A taste of Morocco Wednesday, Jan 25 2012 

Paris Grocery News
January 25th, 2011

Have you missed us?We hope you all survived the great snow storm of 2012 and have been keeping warm. It’s certainly a time for hot food and good company. With the holidays past, I’ve had most of my ‘home favorites’ and am ready to branch out and try something new. It’s a new year, and time for explorations! This week, I headed to North Africa for inspiration and am attempting to cook a Chicken Bastilla

Warm, flakey pastry filled with the unorthodox but outstanding combination of chicken (traditionally pigeon but who has time to go pigeon trapping these days?), blanched almonds($7.99/lb), Moroccan spices, orange blossom water ($5.99) and powdered sugar. Warca, also known as Feuille de Brique ($4.29), is the secret to the puffed, airy layers that bring a lightness to the otherwise extremely rich, nutty and spicy dish. !

For lunch, pair the Bastilla with our new signature Paris Grocery Moroccan mint tea ~$2.00/16 oz

For dinner, pair it with the 2009 Alain Graillot Syrocco ‘Zenata’ $19.99

This 100% Syrah possesses lots of soft, jammy, berry fruit, licorice, pepper and meaty notes. Tasty, plump, and altogether hedonistic, this wine is ideal for drinking over the next several years.

Of course, we’ve got to rave about a few more wine at PG this week, as long as we’ve got your ear:

2010 Cercius Cotes du Rhone Vielles Vignes $15.99

“Wow, is this an exciting wine! A custom cuvee put together by importer Eric Solomon along with the brilliant oenologist Philippe Cambie and Costieres de Nimes’ up-and-coming superstar, Michel Gassier, this blend of 85% Grenache and 15% Syrah (and there are 5,000 cases for the US) comes from the 70- to 80-year-old Grenache vines on the plateau of Domazan to the south of Chateauneuf du Pape. This sensational wine tastes more like Chateauneuf du Pape than just about any Cotes du Rhone one is likely to find. It is also another example of what looks to be another great vintage emerging from the southern Rhone – 2010. This is one of the greatest Cotes du Rhones I have ever tasted – wonderfully intense, deep ruby with some purple tinges, with a stunning nose of black raspberry liqueur intermixed with sweet cherries, licorice, pepper and Provencal lavender. Round, generous, opulent and heady, this fabulously intense, hedonistic wine should be drunk over the next 3-4 years. Bravo!” 93 points Wine Advocate

Georges Duboef Macon-Villages Chardonnay 2009 $9.99

This 100% chardonnay from Burgundy is un-oaked, making it fresh and floral with a beautiful nose. bright fruits are balanced by almond and a minerality that carries the lengthy finish. It’s a real treat at this price.

 

For the latest Paris Grocery news and musings, join us on Facebook! Archives of this newsletter and other articles can be found on our blog.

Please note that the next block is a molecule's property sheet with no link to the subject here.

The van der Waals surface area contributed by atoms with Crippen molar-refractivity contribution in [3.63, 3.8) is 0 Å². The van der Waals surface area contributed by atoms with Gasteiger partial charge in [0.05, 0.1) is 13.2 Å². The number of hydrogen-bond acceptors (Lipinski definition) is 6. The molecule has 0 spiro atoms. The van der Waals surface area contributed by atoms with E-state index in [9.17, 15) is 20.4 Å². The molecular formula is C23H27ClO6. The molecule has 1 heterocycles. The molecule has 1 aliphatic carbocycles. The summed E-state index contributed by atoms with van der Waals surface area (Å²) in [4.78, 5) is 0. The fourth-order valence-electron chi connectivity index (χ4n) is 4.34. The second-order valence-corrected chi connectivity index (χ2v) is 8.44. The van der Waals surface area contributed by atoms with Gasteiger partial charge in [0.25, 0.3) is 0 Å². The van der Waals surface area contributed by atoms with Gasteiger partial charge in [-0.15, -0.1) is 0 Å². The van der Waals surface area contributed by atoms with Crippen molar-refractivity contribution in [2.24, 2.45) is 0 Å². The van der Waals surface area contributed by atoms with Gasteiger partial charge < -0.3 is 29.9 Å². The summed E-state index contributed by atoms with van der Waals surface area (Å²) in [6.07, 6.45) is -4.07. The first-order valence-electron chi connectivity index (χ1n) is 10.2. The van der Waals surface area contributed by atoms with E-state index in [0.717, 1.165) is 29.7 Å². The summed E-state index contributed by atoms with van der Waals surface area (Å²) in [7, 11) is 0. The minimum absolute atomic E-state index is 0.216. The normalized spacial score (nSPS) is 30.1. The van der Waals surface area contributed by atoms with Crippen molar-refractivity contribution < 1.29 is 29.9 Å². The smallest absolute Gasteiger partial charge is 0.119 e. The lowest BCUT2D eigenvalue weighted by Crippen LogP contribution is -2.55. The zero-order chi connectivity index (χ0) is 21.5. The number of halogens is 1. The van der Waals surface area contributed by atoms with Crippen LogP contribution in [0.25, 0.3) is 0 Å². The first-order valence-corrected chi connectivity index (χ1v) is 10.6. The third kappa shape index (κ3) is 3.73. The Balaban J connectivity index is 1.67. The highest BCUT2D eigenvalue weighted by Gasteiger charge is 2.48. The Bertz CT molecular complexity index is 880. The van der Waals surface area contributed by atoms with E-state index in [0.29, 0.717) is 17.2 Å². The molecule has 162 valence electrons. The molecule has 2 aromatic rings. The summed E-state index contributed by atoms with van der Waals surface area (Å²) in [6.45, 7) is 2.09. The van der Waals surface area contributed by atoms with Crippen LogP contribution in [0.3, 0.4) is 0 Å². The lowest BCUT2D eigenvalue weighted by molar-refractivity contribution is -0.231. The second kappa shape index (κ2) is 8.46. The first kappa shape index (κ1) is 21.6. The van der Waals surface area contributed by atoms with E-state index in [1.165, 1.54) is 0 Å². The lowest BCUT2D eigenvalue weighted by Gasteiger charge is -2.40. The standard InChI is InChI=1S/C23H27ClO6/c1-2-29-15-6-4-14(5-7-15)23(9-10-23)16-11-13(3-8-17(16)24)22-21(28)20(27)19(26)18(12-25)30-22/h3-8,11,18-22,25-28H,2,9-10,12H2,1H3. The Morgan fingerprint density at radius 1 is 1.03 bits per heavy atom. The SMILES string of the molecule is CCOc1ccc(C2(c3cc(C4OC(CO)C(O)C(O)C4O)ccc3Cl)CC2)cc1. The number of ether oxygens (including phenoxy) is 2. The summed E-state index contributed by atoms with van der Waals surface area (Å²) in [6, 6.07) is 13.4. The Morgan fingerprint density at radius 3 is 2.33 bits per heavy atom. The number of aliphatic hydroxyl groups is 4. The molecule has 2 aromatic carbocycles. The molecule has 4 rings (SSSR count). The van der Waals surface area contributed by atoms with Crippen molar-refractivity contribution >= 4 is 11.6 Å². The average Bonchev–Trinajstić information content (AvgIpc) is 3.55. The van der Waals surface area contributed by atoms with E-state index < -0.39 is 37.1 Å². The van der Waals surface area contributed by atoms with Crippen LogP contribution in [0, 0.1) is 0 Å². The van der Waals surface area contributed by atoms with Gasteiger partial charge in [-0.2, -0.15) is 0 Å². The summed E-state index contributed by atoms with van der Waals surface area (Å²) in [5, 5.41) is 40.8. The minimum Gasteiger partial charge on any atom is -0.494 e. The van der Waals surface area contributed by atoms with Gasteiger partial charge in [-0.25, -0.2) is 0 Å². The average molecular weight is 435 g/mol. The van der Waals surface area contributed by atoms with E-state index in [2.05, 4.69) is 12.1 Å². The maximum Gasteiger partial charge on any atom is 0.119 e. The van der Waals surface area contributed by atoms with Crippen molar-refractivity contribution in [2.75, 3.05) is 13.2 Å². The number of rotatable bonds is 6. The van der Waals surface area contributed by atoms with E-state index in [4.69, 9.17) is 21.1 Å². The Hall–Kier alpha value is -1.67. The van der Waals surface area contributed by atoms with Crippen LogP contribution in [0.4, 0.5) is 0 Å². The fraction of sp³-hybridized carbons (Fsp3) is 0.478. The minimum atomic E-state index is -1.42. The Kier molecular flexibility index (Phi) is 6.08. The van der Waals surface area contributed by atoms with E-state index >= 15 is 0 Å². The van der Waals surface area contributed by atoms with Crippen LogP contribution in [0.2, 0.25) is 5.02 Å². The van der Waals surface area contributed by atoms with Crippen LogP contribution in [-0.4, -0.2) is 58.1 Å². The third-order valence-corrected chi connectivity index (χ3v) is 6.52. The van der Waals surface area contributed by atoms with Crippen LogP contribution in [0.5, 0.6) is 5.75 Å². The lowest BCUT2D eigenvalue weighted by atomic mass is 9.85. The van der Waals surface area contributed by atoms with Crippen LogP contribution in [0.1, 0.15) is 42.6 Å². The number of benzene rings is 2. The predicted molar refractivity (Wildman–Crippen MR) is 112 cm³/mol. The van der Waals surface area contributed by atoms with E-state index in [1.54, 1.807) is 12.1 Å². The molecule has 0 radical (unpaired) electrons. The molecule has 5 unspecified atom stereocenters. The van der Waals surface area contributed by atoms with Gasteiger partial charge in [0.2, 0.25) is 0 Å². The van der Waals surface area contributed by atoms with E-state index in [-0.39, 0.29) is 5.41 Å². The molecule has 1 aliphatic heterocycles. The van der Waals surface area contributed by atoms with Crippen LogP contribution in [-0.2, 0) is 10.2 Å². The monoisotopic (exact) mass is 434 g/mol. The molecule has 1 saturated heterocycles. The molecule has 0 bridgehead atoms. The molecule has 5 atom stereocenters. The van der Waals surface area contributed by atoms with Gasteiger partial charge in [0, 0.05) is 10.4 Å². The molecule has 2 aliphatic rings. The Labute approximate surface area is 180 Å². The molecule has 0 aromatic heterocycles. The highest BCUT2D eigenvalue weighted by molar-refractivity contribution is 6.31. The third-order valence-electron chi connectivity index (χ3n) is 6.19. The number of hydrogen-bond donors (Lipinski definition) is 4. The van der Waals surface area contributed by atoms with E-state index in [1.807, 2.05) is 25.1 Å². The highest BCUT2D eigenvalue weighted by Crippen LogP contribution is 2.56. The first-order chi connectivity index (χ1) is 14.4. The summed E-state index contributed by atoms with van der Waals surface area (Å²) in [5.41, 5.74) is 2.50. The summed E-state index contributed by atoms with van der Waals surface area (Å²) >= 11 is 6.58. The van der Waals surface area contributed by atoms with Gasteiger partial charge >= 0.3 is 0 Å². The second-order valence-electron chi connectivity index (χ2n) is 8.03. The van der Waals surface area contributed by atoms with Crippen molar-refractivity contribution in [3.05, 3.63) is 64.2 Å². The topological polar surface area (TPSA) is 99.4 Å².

Thanks for reading, stay warm, and we’ll see you in the shop!

Ellen

and
Steve Winston and Sharon Baden
Owners, Paris Grocery

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September 23rd Sunday, Sep 25 2011 

Paris Grocery News
September 23, 2011
September 25th is our two year anniversary, can you believe it? To those of you who have been with us from the start, a special thank you! It’s also an exciting week because we just received our copy of Food and Wine Magazine for October 2011, and the Paris Grocery is featured on a national list of best places to buy French wine. Check us out on page 106. To celebrate both occasions, we’re transitioning from our summer rosé six pack special to a fall red six pack. Take a tour through France with this grab-and-go six pack, and keep our Paris grocery reusable wine tote bag as a souvenir! Six tasty reds include wines from Bordeaux, Rhone, Cahors, and the Loire Valley, with a selection of different varietals. It’s a great way to jump-start the fall season and try some new wines! $58.00 includes sales tax.

 

Also this week we were nearly overwhelmed with two huge shipments, mainly of the glorious meaty and cheesy variety.

 

Take a long look at the brilliant, decadent little amuse-bouches above. Sweet, dark prunes soaked in armagnac (a distinctive brandy from gascony) and stuffed with foie gras. They’re called french kisses, and are a total knock-out. With such intense sultry flavor, these are the perfect size to get a mouthful that lingers on the palate. $15.49 for a set of six or $2.99 each.

Uncured Smoked Duck Bacon.

Yes, it’s back! a fresh batch of duck bacon. Made from moulard duck breast, this unique bacon can be enjoyed on its own for breakfast, or can be used to enhance other dishes. Try it on a salad, in a pasta, with haricot vert, or any other place you would normally use bacon to bring a richer flavor to the table. Or for a muskier, wilder flavor, try our wild boar bacon! duck bacon-$16.49, wild boar bacon- $9.49.

Foie Gras Mousse

Buttery texture, sumptuous flavor, this foie gras is perfectly fatty and perfectly fresh. light and creamy with a hint of good Sauternes wine added to the baked terrine to enhance the luxurious taste of the foie gras .Whether you want to spread it on baguette or, as many chefs are doing these days, try pan frying it, you’re in for a real treat.

But we’ll save some meats to talk about next week. In the meantime, we have two amazing cheese specials. We accidently ordered too much of two great soft cheeses, so we’re pricing them to move quickly. Our mistake is your windfall!

Purple Haze Cyprus Grove Chevre (left)

This is a beautiful soft goat’s cheese from California. The unexpected marriage of lavender and wild fennel pollen distinguishes Purple Haze and makes it utterly addictive. Delicate and sophisticated, this cheese is the winner of Best of Show, California State Fair Cheese Competition, 2009 and Best of Class, U.S. Cheese Championship 2011. I’ve eaten two of them already. You won’t find a price like this anywhere else. $1.99
Smoked Mozzarella (right)

The smoky outer layers of this cheese peel back to a sweet, soft center. This is a great little cheese for snacking on, and is perfect for kids or others who don’t appreciate your pungent gooey bleus or camembert. Melt it over mushrooms or asparagus for a perfect pairing of earthy and smoky flavors. Again, a steal at just $1.99!